Trends Observed at the 107th Canton Fair

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The 107th China Import and Export Fair (Canton Fair), one of China’s most significant international trade fairs with representatives from a wide range of industries, opened on April 15th, 2010 in Guangzhou. As indicators for 2010 signify global economic recovery, buyers from different parts of the world gather at the Canton Fair to scope out the wares available for what promises to be a stellar year for international commerce. On opening day alone, the fair hosted 18,487 entrants, a total higher than the year before. This positive trend in participation is an encouraging sign for both organisers and merchants alike.

Attendees noted two interesting trends in this year’s fair:

1. Difficulties in expanding the representation of importers

Organisers enlarged the size of the exhibition area designated for importers as part of an effort to place greater emphasis on import activity. However, only a handful of European and American enterprises chose to exhibit at the fair; there were representatives from the Netherlands and Poland, as well as one from the United States. Strangely, these three foreign participants do not plan to sell to mainland China. The attendee from Holland asserted that European enterprises seldom participate in The Canton Fair because the fair remains largely unknown in Europe and because European enterprises are generally unfamiliar with the Chinese market.

2. Export-dominant companies are shifting focus away from domestic markets

In the depths of the financial crisis, China's exports decreased dramatically. During the 105th Canton Fair, most exporters were trying to develop their domestic businesses. With overseas demand now recovering, these enterprises are once again shifting their focus abroad rather than on domestic sales. According to survey data, 70% of the exhibitors are interested in both local and international sales, lower than the 85% of last year. The ratio is down since a number of export-dominant enterprises have lost their previous interest in domestic sales. Besides the recovery in global demand, two reasons have been stated for this shift. The first is that overseas orders are comparatively simple. International contracts are often straightforward agreements involving a list of specifications and a price, whereas complexity arises with domestic orders in terms of the content of procurement contracts and the arrangement of distribution channels. Second, the quantities of domestic orders are usually much smaller, with the price competitiveness of foreign-trade enterprises often lost on the domestic market.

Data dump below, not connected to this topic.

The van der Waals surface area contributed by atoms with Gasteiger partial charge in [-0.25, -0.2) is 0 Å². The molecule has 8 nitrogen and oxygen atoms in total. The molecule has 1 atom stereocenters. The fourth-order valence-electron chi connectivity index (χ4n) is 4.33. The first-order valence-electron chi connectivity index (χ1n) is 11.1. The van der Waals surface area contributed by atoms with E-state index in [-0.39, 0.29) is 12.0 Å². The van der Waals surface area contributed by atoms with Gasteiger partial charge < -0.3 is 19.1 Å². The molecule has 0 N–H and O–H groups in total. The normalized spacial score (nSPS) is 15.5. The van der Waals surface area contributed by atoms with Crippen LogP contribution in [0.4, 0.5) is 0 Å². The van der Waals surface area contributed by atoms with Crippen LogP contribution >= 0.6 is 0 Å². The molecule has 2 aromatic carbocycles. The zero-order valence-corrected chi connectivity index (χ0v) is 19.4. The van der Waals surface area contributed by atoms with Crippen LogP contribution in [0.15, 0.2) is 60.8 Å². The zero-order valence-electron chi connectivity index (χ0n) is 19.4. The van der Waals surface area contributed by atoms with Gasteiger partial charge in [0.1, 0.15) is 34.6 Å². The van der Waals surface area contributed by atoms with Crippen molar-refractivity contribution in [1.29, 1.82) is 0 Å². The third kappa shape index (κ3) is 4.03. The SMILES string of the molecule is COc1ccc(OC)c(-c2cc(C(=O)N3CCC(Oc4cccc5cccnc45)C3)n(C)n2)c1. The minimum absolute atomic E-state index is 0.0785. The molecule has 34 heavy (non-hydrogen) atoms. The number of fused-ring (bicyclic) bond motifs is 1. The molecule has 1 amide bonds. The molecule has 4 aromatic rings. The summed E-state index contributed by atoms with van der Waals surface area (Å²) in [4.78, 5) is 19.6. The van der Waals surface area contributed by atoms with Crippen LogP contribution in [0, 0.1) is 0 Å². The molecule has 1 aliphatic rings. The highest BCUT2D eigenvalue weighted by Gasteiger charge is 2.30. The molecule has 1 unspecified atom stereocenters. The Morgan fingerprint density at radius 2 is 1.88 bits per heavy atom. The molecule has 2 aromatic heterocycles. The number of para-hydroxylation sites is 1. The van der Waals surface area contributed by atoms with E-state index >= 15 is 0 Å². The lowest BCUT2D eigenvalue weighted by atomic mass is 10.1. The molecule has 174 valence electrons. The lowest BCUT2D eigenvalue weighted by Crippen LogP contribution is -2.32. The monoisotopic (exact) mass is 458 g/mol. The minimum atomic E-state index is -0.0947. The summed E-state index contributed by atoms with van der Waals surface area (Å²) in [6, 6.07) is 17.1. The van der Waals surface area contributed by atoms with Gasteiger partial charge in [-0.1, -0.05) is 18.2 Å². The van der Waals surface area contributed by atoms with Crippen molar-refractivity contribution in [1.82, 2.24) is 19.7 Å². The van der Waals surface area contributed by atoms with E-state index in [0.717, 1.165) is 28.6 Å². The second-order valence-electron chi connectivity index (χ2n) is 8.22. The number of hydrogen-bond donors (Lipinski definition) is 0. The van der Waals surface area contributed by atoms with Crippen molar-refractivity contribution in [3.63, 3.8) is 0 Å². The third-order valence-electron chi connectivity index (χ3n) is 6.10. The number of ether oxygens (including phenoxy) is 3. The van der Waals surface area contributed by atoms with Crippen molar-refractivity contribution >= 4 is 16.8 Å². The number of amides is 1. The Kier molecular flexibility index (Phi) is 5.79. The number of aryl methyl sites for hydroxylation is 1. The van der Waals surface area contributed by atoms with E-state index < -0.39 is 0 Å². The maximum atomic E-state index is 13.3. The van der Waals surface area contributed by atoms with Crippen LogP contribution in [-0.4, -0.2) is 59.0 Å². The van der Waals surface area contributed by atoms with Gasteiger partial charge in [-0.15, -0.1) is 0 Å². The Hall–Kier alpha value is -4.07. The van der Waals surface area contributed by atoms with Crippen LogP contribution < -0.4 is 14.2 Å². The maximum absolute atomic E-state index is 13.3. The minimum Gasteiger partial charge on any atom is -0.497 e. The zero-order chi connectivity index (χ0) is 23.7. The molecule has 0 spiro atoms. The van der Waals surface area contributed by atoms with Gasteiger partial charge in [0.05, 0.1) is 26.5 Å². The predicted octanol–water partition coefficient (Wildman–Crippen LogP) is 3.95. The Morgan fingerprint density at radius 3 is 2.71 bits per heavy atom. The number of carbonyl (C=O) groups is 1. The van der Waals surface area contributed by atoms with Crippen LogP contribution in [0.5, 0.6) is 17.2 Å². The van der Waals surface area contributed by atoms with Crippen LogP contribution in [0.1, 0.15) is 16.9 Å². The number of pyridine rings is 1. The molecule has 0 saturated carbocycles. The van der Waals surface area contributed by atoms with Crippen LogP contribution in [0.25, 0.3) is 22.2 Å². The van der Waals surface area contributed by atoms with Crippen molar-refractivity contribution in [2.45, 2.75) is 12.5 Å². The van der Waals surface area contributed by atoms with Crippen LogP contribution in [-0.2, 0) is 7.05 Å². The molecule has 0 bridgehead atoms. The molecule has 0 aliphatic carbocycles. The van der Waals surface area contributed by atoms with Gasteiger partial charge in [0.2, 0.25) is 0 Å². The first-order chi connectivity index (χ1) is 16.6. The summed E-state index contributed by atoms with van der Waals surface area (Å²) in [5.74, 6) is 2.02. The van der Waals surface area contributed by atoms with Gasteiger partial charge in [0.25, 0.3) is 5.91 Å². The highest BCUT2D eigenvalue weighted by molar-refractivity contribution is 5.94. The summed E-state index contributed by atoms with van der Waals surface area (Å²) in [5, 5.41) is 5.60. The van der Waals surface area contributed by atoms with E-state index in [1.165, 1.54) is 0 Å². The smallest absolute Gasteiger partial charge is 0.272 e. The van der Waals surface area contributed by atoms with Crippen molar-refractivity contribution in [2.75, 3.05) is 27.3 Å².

Although this year’s exporting enterprises expressed their reluctance to expand domestically, the Canton Fair, to encourage consideration for local markets, invited 8,000 domestic large and medium-sized supermarkets to seek procurement partners at the exhibition.

Catch the last days of the fair at the Canton Fair Complex on Pazhou Island in Guangzhou before it closes May 5th.

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1 Comments

ScottP said:

Perhaps potential importers feel that any product they introduce will be quickly reverse-engineered and a domestic substitute will rapidly appear. Thus making the effort not cost effective?

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